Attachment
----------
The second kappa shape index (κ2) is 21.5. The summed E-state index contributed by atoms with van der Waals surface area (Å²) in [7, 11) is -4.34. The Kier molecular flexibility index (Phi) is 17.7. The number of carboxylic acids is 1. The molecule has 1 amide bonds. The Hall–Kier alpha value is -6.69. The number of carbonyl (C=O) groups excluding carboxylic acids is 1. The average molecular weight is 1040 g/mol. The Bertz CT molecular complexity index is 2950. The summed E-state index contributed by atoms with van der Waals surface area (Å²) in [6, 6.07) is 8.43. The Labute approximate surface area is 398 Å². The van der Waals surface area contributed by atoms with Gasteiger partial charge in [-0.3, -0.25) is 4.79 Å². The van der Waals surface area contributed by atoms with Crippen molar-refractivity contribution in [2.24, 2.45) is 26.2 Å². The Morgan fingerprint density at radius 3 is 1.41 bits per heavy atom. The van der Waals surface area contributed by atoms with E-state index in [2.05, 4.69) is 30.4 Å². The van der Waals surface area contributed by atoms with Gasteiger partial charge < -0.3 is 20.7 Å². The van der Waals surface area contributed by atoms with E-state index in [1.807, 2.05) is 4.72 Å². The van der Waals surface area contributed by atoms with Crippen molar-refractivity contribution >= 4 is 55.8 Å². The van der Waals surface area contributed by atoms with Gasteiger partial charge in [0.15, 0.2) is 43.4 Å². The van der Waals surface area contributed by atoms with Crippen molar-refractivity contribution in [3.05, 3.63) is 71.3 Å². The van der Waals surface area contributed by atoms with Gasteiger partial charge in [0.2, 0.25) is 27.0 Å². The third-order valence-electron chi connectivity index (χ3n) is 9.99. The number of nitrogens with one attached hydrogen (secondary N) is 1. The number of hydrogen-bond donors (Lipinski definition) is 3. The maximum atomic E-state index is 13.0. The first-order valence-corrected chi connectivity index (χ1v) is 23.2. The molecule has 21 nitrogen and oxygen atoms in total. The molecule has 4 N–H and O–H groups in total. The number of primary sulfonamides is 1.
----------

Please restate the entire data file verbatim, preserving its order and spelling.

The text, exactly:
The second kappa shape index (κ2) is 21.5. The summed E-state index contributed by atoms with van der Waals surface area (Å²) in [7, 11) is -4.34. The Kier molecular flexibility index (Phi) is 17.7. The number of carboxylic acids is 1. The molecule has 1 amide bonds. The Hall–Kier alpha value is -6.69. The number of carbonyl (C=O) groups excluding carboxylic acids is 1. The average molecular weight is 1040 g/mol. The Bertz CT molecular complexity index is 2950. The summed E-state index contributed by atoms with van der Waals surface area (Å²) in [6, 6.07) is 8.43. The Labute approximate surface area is 398 Å². The van der Waals surface area contributed by atoms with Gasteiger partial charge in [-0.3, -0.25) is 4.79 Å². The van der Waals surface area contributed by atoms with Crippen molar-refractivity contribution in [2.24, 2.45) is 26.2 Å². The Morgan fingerprint density at radius 3 is 1.41 bits per heavy atom. The van der Waals surface area contributed by atoms with E-state index in [2.05, 4.69) is 30.4 Å². The van der Waals surface area contributed by atoms with Gasteiger partial charge < -0.3 is 20.7 Å². The van der Waals surface area contributed by atoms with E-state index in [1.807, 2.05) is 4.72 Å². The van der Waals surface area contributed by atoms with Crippen molar-refractivity contribution >= 4 is 55.8 Å². The van der Waals surface area contributed by atoms with Gasteiger partial charge in [0.15, 0.2) is 43.4 Å². The van der Waals surface area contributed by atoms with Crippen molar-refractivity contribution in [3.05, 3.63) is 71.3 Å². The van der Waals surface area contributed by atoms with Gasteiger partial charge in [0.2, 0.25) is 27.0 Å². The third-order valence-electron chi connectivity index (χ3n) is 9.99. The number of nitrogens with one attached hydrogen (secondary N) is 1. The number of hydrogen-bond donors (Lipinski definition) is 3. The maximum atomic E-state index is 13.0. The first-order valence-corrected chi connectivity index (χ1v) is 23.2. The molecule has 21 nitrogen and oxygen atoms in total. The molecule has 4 N–H and O–H groups in total. The number of primary sulfonamides is 1.